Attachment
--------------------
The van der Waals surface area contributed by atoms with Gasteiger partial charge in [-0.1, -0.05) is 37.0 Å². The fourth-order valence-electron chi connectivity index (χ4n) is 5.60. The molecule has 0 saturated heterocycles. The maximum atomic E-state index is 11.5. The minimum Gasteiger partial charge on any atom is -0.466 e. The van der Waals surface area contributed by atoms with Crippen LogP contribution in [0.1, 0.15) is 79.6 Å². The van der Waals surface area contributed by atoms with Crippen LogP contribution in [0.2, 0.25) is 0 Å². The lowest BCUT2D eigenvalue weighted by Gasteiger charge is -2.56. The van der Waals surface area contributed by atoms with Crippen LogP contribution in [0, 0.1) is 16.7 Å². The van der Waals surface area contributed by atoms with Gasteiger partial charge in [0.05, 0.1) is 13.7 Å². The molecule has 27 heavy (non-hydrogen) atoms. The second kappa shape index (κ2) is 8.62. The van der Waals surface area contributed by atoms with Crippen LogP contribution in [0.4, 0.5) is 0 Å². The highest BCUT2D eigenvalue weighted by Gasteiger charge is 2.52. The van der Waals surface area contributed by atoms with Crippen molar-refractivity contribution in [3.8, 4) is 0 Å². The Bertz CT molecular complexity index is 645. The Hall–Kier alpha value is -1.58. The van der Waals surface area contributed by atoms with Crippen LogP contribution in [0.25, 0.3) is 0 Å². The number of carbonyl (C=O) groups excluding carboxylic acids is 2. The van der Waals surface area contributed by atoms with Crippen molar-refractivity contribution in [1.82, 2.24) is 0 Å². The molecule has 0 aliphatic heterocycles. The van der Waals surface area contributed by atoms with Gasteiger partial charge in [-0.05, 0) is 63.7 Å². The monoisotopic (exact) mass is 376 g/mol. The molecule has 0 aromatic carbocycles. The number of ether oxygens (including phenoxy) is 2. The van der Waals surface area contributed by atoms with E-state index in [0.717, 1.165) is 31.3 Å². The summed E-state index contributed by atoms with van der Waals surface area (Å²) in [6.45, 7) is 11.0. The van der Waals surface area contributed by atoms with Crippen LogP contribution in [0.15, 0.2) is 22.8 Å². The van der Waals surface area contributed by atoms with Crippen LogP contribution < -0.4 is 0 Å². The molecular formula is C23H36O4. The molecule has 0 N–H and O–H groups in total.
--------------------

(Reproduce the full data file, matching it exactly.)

The van der Waals surface area contributed by atoms with Gasteiger partial charge in [-0.1, -0.05) is 37.0 Å². The fourth-order valence-electron chi connectivity index (χ4n) is 5.60. The molecule has 0 saturated heterocycles. The maximum atomic E-state index is 11.5. The minimum Gasteiger partial charge on any atom is -0.466 e. The van der Waals surface area contributed by atoms with Crippen LogP contribution in [0.1, 0.15) is 79.6 Å². The van der Waals surface area contributed by atoms with Crippen LogP contribution in [0.2, 0.25) is 0 Å². The lowest BCUT2D eigenvalue weighted by Gasteiger charge is -2.56. The van der Waals surface area contributed by atoms with Crippen LogP contribution in [0, 0.1) is 16.7 Å². The van der Waals surface area contributed by atoms with Gasteiger partial charge in [0.05, 0.1) is 13.7 Å². The molecule has 27 heavy (non-hydrogen) atoms. The second kappa shape index (κ2) is 8.62. The van der Waals surface area contributed by atoms with Crippen LogP contribution in [0.4, 0.5) is 0 Å². The highest BCUT2D eigenvalue weighted by Gasteiger charge is 2.52. The van der Waals surface area contributed by atoms with Crippen molar-refractivity contribution in [3.8, 4) is 0 Å². The Bertz CT molecular complexity index is 645. The Hall–Kier alpha value is -1.58. The van der Waals surface area contributed by atoms with Crippen LogP contribution in [0.25, 0.3) is 0 Å². The number of carbonyl (C=O) groups excluding carboxylic acids is 2. The van der Waals surface area contributed by atoms with Crippen molar-refractivity contribution in [1.82, 2.24) is 0 Å². The molecule has 0 aliphatic heterocycles. The van der Waals surface area contributed by atoms with Gasteiger partial charge in [-0.05, 0) is 63.7 Å². The monoisotopic (exact) mass is 376 g/mol. The molecule has 0 aromatic carbocycles. The number of ether oxygens (including phenoxy) is 2. The van der Waals surface area contributed by atoms with E-state index in [0.717, 1.165) is 31.3 Å². The summed E-state index contributed by atoms with van der Waals surface area (Å²) in [6.45, 7) is 11.0. The van der Waals surface area contributed by atoms with Crippen LogP contribution in [0.15, 0.2) is 22.8 Å². The van der Waals surface area contributed by atoms with Crippen LogP contribution < -0.4 is 0 Å². The molecular formula is C23H36O4. The molecule has 0 N–H and O–H groups in total.